In Year Three, we started the day by exploring our maths topic in the outdoors. We used things outside to aid our division by sharing or grouping. Most of the children replicated use of resources in a bar model using things they found outside! We then completed another task using natural resources and clay. We used the resources to explore creating patterns in the clay. The children rolled, moulded, imprinted, pressed and squeezed to make the patterns. We finished the day with a discussion around engineers and celebrated female engineers in particular. We discussed things around us in our immediate environment that would have required engineer input and the children suggested things that they could create or innovate to improve them like an engineer!
Year 4 Stem Day 2020
The children in Year 4 have had great fun taking part in the first STEM day of the school year. The theme of the day was bridges. At the start of the day, the children were introduced to the task:
“As a pair, design a new bridge which will be built for trains to cross the Thames Estuary. Once designed, produce a model. The model needs to be at least 1 metre in length, 30cm in width and 40cm high. The bridge must support itself and be stable”.
The children started by learning about the different ways to support a bridge. They learnt about a Lattice truss, a Warren truss and a Pratt truss, and then they tried to make these trusses about of paper.
After that, the children began to design their bridge, they thought about what equipment they would need and then started to plan how they would construct it by writing step-by-step instructions.
In the afternoon, the children were keen to start constructing their bridges. Classrooms were filled with newspaper, dowling sticks, sellotape, scissors and string!
All the children tried hard making their bridges. Many children showed great perseverance and kept adapting their designs in order to be successful.
The final task was to evaluate their finished bridges. Have a look at the photos to see our brilliant bridges!
For STEM day this year, our theme in Year 5 was wind. We looked at wind resistance in nature how birds build their nests to be weatherproof and to protect their young from the elements. In class, we watched videos of birds building nests and learnt specifically about robins. We learnt that nests have to be light, strong and made from flexible materials that are also supportive and won’t break. We looked at how robins move with materials in their mouths and how they put them together. We shared our ideas on what robins collect to make their nests before heading outside ourselves to the school garden to gather materials and build our own. We had great fun taking on the challenge of finding suitable nesting sites that are protected from the elements – especially wind and rain. Year 5 learnt that robins cannot use glue, cement or anything else to affix their nests. We tried our hand at building nests as birds would, with the materials available outside: twigs, grass, leaves and moss. We did however use our hands and not our beaks!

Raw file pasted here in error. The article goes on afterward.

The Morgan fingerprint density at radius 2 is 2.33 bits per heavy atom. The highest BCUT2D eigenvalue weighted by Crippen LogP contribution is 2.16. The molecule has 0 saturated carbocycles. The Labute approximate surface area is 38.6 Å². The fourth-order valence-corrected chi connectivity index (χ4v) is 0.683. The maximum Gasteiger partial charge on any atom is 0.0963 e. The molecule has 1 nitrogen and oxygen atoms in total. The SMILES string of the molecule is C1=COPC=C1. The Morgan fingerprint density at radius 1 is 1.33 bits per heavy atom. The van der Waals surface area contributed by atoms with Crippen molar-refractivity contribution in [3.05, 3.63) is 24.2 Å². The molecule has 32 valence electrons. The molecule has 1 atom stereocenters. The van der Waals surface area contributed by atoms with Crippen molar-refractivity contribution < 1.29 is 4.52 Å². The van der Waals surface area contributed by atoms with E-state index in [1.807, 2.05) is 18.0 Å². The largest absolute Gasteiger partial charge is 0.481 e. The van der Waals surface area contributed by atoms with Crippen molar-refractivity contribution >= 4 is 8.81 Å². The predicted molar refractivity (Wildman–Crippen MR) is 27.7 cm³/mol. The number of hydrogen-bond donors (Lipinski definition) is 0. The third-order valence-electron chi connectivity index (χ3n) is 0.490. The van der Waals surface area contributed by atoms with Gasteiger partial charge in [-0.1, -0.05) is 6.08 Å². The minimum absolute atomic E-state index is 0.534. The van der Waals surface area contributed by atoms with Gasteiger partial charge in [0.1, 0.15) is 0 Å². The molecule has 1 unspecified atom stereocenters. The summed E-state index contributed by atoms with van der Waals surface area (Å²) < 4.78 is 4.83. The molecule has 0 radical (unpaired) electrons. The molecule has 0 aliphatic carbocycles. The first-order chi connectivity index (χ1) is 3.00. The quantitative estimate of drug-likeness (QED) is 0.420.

Year 6 have had a fantastic day exploring the human body as part of STEM day. We started the day by investigating the human skeleton. We discussed the purpose of the skeleton and we learned that the hand has 27 different bones! Our investigation was to find out about our own bodies by measuring different parts. We used rulers to measure our height, arm and leg length, foot length and hand span. We used string to measure our head circumference. We collated our results and displayed these in our class results table. This was helpful to spot patterns and make conclusions.
Our second activity involved creating and evaluating a model finger. The purpose of the model was to demonstrate how the tendons help to move the bones in the finger. We used a range of resources to help us, including string, card and tape. After our creations were complete, we evaluated the strengths and weaknesses of our products and thought about how we could improve our designs in the future.
Our final task was to investigate the best materials and structures to protect the brain. We created a ‘skull’ by using different materials such as: bubble wrap, tissue paper, straws, paper and fabric. This was secured around the brain (a chocolate teacake!) and we dropped them to test the effectiveness of the structure. We found that those who used bubble wrap or a cylindrical shape were the most effective in protecting the brain.